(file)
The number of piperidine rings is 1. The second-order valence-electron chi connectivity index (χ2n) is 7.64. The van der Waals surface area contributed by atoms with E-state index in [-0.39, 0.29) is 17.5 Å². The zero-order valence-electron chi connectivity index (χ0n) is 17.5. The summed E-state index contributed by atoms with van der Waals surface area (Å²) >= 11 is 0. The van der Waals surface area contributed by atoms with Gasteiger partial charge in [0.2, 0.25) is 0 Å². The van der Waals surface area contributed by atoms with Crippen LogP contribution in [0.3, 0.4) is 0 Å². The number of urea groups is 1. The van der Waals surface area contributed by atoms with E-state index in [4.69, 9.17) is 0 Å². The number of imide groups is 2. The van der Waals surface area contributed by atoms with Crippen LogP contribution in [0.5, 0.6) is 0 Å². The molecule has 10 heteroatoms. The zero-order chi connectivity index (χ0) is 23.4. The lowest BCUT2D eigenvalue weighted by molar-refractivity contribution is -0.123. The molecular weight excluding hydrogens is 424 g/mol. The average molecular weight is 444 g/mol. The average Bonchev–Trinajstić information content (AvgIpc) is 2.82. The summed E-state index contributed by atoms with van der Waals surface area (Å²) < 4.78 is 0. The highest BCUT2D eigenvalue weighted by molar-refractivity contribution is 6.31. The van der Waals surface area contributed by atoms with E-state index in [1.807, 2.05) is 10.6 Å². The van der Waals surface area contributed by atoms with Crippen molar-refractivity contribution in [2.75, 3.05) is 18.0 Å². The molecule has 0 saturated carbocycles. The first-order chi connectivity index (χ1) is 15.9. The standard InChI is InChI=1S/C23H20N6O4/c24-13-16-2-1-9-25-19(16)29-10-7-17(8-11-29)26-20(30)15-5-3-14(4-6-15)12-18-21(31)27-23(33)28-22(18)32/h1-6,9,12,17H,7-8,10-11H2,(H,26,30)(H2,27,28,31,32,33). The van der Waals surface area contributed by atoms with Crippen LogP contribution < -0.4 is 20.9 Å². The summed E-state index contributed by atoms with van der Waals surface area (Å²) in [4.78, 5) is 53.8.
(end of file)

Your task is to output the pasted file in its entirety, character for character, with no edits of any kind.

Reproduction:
The number of piperidine rings is 1. The second-order valence-electron chi connectivity index (χ2n) is 7.64. The van der Waals surface area contributed by atoms with E-state index in [-0.39, 0.29) is 17.5 Å². The zero-order valence-electron chi connectivity index (χ0n) is 17.5. The summed E-state index contributed by atoms with van der Waals surface area (Å²) >= 11 is 0. The van der Waals surface area contributed by atoms with Gasteiger partial charge in [0.2, 0.25) is 0 Å². The van der Waals surface area contributed by atoms with Crippen LogP contribution in [0.3, 0.4) is 0 Å². The number of urea groups is 1. The van der Waals surface area contributed by atoms with E-state index in [4.69, 9.17) is 0 Å². The number of imide groups is 2. The van der Waals surface area contributed by atoms with Crippen LogP contribution in [0.5, 0.6) is 0 Å². The molecule has 10 heteroatoms. The zero-order chi connectivity index (χ0) is 23.4. The lowest BCUT2D eigenvalue weighted by molar-refractivity contribution is -0.123. The molecular weight excluding hydrogens is 424 g/mol. The average molecular weight is 444 g/mol. The average Bonchev–Trinajstić information content (AvgIpc) is 2.82. The summed E-state index contributed by atoms with van der Waals surface area (Å²) < 4.78 is 0. The highest BCUT2D eigenvalue weighted by molar-refractivity contribution is 6.31. The van der Waals surface area contributed by atoms with E-state index in [1.807, 2.05) is 10.6 Å². The van der Waals surface area contributed by atoms with Crippen molar-refractivity contribution in [2.75, 3.05) is 18.0 Å². The molecule has 0 saturated carbocycles. The first-order chi connectivity index (χ1) is 15.9. The standard InChI is InChI=1S/C23H20N6O4/c24-13-16-2-1-9-25-19(16)29-10-7-17(8-11-29)26-20(30)15-5-3-14(4-6-15)12-18-21(31)27-23(33)28-22(18)32/h1-6,9,12,17H,7-8,10-11H2,(H,26,30)(H2,27,28,31,32,33). The van der Waals surface area contributed by atoms with Crippen LogP contribution < -0.4 is 20.9 Å². The summed E-state index contributed by atoms with van der Waals surface area (Å²) in [4.78, 5) is 53.8.